After the Al Qaeda attacks of September 11, 2001, America quickly toppled the Taliban regime that had sheltered the terrorist organization in Afghanistan. But, believing the war to be all but over, the Pengtagon and U.S. Central Command refused to commit the forces required to achieve total victory in Afghanistan. Instead, they delegated responsibility for fighting the war's biggest battle-one that could have broken Al Qaeda and captured Osama bin Laden-to a hodge-podge of units thrown together at the last moment.
At dawn on March 2, 2002, America's first major battle of the 21st century began. Over 200 soldiers of the 101st Airborne and 10th Mountain Divisions flew into Afghanistan's Shahikot valley-and into the mouth of a buzz saw. They were about to pay a bloody price for strategic, higher-level miscalculations that underestimated the enemy's strength and willingness to fight.
Now, award-winning journalist Sean Naylor, an eyewitness to the battle, details the failures of military intelligence and planning, and vividly portrays the astonishing heroism of these young, untested U.S. soldiers. Denied the extra infantry, artillery, and attack helicopters with which they trained to go to war, these troops nevertheless proved their worth in brutal combat and-along with the exceptional daring of a small team of U.S. commandos-prevented an American military disaster.
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February 28, 2005
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Excerpt from Not a Good Day to Die by Sean Naylor
It was a raw, biting wind that swept down from the Hindu Kush in the first weeks of 2002, and the militiamen guarding the Ariana Hotel in downtown Kabul stamped their feet and blew on their hands to fight off the chill.
Behind them the hotel sat squat, yellow, and ugly. The Ariana was owned by the Afghan government, which in reality meant whichever guerrilla army happened to be in charge of Kabul at the time. It also meant the hotel had played several cameo roles in the decade of civil war that had wracked Afghanistan since the pro-Soviet government fell to the mujahideen in 1992. When the Taliban army of fundamentalist Muslim students routed the weak central government in 1996, their first order of business had been to drag Najibullah, the last pro-Soviet Afghan dictator, from the United Nations compound in which he and his brother had sheltered since their government fell in 1992. After torturing them, the Taliban death squad murdered the brothers and then hung their bodies from a makeshift scaffold in the traffic circle in front of the Ariana. Thereafter, the Taliban used the hotel as an R & R spot for troops rotating back from the front line in the war against the Northern Alliance forces of Ahmad Shah Massoud, and as a way station for Pakistani volunteers en route to the front. By way of payback, a Northern Alliance jet dropped a bomb on the hotel in 1997.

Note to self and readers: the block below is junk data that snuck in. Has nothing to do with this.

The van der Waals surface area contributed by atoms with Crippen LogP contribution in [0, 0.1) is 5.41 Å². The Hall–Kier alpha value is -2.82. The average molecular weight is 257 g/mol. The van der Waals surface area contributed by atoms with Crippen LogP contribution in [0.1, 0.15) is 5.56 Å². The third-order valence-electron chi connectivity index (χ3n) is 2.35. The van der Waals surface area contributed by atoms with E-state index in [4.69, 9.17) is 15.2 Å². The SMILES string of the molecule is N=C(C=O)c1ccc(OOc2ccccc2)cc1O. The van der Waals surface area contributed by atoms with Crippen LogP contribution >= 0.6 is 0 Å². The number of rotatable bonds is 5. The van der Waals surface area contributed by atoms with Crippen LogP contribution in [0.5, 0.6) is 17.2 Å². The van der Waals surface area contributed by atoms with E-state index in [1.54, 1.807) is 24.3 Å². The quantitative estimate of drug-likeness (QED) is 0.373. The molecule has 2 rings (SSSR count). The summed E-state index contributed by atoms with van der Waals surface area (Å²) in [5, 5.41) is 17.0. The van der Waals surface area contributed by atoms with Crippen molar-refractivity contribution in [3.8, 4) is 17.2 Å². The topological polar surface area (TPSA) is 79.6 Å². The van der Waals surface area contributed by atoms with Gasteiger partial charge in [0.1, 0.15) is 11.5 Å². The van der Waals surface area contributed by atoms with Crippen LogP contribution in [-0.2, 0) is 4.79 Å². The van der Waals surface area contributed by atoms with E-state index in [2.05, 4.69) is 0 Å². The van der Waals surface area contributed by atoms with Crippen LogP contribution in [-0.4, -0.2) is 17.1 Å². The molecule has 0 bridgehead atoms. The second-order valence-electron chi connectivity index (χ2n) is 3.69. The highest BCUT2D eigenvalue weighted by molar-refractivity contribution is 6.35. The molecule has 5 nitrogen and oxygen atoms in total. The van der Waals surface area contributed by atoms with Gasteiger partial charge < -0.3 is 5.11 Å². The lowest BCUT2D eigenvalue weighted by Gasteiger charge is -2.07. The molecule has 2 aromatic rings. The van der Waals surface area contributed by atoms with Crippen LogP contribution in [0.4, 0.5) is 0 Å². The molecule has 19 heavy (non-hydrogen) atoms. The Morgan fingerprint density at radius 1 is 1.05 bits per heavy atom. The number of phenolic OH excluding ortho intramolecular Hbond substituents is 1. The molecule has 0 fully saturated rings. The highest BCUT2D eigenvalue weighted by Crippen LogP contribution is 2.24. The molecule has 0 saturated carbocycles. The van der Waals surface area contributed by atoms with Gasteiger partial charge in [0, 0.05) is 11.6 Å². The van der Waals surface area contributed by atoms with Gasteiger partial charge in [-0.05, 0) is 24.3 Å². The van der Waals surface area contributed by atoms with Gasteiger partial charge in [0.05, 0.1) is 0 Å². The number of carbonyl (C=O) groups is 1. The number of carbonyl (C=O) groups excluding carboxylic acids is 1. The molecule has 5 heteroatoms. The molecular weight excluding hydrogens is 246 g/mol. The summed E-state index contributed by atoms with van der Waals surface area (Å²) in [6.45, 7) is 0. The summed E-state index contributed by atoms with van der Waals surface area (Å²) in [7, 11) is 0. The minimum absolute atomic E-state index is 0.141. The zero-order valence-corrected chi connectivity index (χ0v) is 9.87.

Now the tables had turned again. Al Qaida, the Islamist terrorist organization that had found a welcoming home in Afghanistan under the Taliban, had hijacked four planes in the United States and flown two of them into the World Trade Center and one into the Pentagon, killing thousands and stirring the world's only superpower to action. The Americans had come to Afghanistan, embraced the Northern Alliance, and driven the Taliban from power. And so it was that the guards lounging by the large concrete steps that led up to the Ariana's main entrance were tough-looking Northern Alliance fighters, hard men down from the Panjshir Valley whose fingers never wandered far from the triggers of their Kalashnikov assault rifles. Some of these men had been fighting--against the Soviets, Najibullah's regime, other mujahideen militias, and the Taliban--for more than twenty years, and it showed on their dark, worn faces and dirty, calloused hands.
But the balance of power had not shifted completely in the Northern Alliance's favor. Not yet. The big dog on the block was the United States, and so while the Panjshiri guards shivered outside in their motley camouflage uniforms provided by the Central Intelligence Agency, inside the Ariana's bullet-scarred walls the Americans held court. The CIA had rented the entire hotel, retained the staff, and set up its Kabul station there. It made sense for the spooks to use the Ariana. It was centrally located, just a couple of blocks from the Presidential Palace, and the safe house being used by the Special Forces, but it was protected from the busy street by a ten-foot wall. The only other defenses the Americans had added were a string of concertina wire atop the wall and a sandbagged guard post on the flat roof, manned twenty-four hours a day by a couple of Northern Alliance fighters.
Easy living it wasn't. The plumbing was atrocious, even by Afghan standards, and the hotel was in a general state of disrepair. But it was warm, and the dining room still offered simple but delicious dishes of beans and rice and other staples of Afghan cuisine.
On this frigid mid-January afternoon a handful of men were gathered in one of the hotel's upstairs rooms for a meeting. The CIA personnel conducted most of their meetings in this room during those first turbulent months after the fall of Kabul, but on this occasion only one agency officer was present--a thin, bearded man with long sandy hair called John, who was the deputy chief of station.